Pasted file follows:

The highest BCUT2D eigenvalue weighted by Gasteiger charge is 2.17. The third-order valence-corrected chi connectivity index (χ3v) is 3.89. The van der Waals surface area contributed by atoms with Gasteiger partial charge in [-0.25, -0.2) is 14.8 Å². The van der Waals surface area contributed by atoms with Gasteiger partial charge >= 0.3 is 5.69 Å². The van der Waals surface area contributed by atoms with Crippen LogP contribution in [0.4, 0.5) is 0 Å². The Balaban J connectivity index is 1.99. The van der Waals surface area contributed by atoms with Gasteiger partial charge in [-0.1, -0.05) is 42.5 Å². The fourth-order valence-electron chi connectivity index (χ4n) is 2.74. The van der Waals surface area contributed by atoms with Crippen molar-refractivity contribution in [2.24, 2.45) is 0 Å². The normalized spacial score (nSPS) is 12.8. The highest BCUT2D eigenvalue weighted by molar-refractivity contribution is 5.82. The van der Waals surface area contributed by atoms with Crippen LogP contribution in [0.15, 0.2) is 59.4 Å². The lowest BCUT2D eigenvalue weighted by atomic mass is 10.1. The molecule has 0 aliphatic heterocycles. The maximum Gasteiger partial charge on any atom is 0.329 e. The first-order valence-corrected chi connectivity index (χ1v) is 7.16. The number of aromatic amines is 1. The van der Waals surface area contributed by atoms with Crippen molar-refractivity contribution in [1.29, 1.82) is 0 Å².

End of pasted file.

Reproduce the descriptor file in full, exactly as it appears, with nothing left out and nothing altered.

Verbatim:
The highest BCUT2D eigenvalue weighted by Gasteiger charge is 2.17. The third-order valence-corrected chi connectivity index (χ3v) is 3.89. The van der Waals surface area contributed by atoms with Gasteiger partial charge in [-0.25, -0.2) is 14.8 Å². The van der Waals surface area contributed by atoms with Gasteiger partial charge >= 0.3 is 5.69 Å². The van der Waals surface area contributed by atoms with Crippen LogP contribution in [0.4, 0.5) is 0 Å². The Balaban J connectivity index is 1.99. The van der Waals surface area contributed by atoms with Gasteiger partial charge in [-0.1, -0.05) is 42.5 Å². The fourth-order valence-electron chi connectivity index (χ4n) is 2.74. The van der Waals surface area contributed by atoms with Crippen molar-refractivity contribution in [2.24, 2.45) is 0 Å². The normalized spacial score (nSPS) is 12.8. The highest BCUT2D eigenvalue weighted by molar-refractivity contribution is 5.82. The van der Waals surface area contributed by atoms with Crippen LogP contribution in [0.15, 0.2) is 59.4 Å². The lowest BCUT2D eigenvalue weighted by atomic mass is 10.1. The molecule has 0 aliphatic heterocycles. The maximum Gasteiger partial charge on any atom is 0.329 e. The first-order valence-corrected chi connectivity index (χ1v) is 7.16. The number of aromatic amines is 1. The van der Waals surface area contributed by atoms with Crippen molar-refractivity contribution in [1.29, 1.82) is 0 Å².